arms curve to reach you,
rigid joints relax
only when your humidities
fill the air around me,
sink damply into my fabric,
grease my back with sweat and oil.
When at last your jittering heels
have rubbed away my sheen,
flattened my nap,
scrubbed through to my supports –
Then, shabby, creaking,
I am finally fulfilled.
Embodied, I gleam.

From Uncommon Prayer (Quarry Press) © Susan McMaster, 1997.

From her website "Please feel free to use this poem in any personal, educational, or non-profit context." For this and other Susan McMaster poems click here.


Sara said...

For what it's worth, your "wind up" was like a poem for me. I'd title it "Behind the You-Know-Where." :)

McMaster's book sounds uncommonly interesting.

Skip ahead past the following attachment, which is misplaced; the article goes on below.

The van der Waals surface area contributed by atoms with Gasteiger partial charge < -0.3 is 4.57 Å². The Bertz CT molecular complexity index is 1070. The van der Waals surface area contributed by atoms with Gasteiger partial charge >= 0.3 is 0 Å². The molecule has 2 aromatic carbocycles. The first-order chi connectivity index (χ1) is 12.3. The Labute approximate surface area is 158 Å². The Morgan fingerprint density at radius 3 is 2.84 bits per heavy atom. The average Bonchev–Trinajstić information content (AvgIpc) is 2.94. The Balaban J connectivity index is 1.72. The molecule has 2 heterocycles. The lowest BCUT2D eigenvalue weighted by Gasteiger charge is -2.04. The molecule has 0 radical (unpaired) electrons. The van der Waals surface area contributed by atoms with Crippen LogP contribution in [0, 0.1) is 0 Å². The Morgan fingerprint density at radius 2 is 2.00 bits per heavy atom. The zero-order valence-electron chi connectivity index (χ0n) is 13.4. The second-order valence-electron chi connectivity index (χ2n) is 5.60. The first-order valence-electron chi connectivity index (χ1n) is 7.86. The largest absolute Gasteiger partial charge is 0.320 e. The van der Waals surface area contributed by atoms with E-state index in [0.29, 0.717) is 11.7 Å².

Anonymous said...

I love the chair poem. I'll have to check out more of her work to see what she's all about.

Heather said...

I can picture that chair in all its old man glory!

Andromeda Jazmon said...

This is a great find. I'll look for this book!

tanita✿davis said...

I love, too, that it's sensual but not sexual -- the imagery of being enfolded, both in the chair poem and the little snipped about the ghostly inhabitant. Really intriguing.

jama said...

Thanks for pointing me to a new poet. I'm going to sit in all the chairs in my house today, just in your honor.

Allison said...

Love that chair poem as well. Going to check out her website now.

John Mutford said...

Sara: That could be a fun poem to elaborate actually. You have my wheels turning.

Kelly: Her most popular book (and cd) seems to be Until The Light Bends which is still in print (Uncommon Prayer is not as far as I could find).

Heather: It occured to me as I reread it just now, that there's a little bit of transference going on in the poem, isn't there?

Tadmack: That's a good way of putting it.

Jama: I'm not sure if anyone's done that in my honour before. Thanks (I think).

Allison: There are other poems of hers available here.

Anonymous said...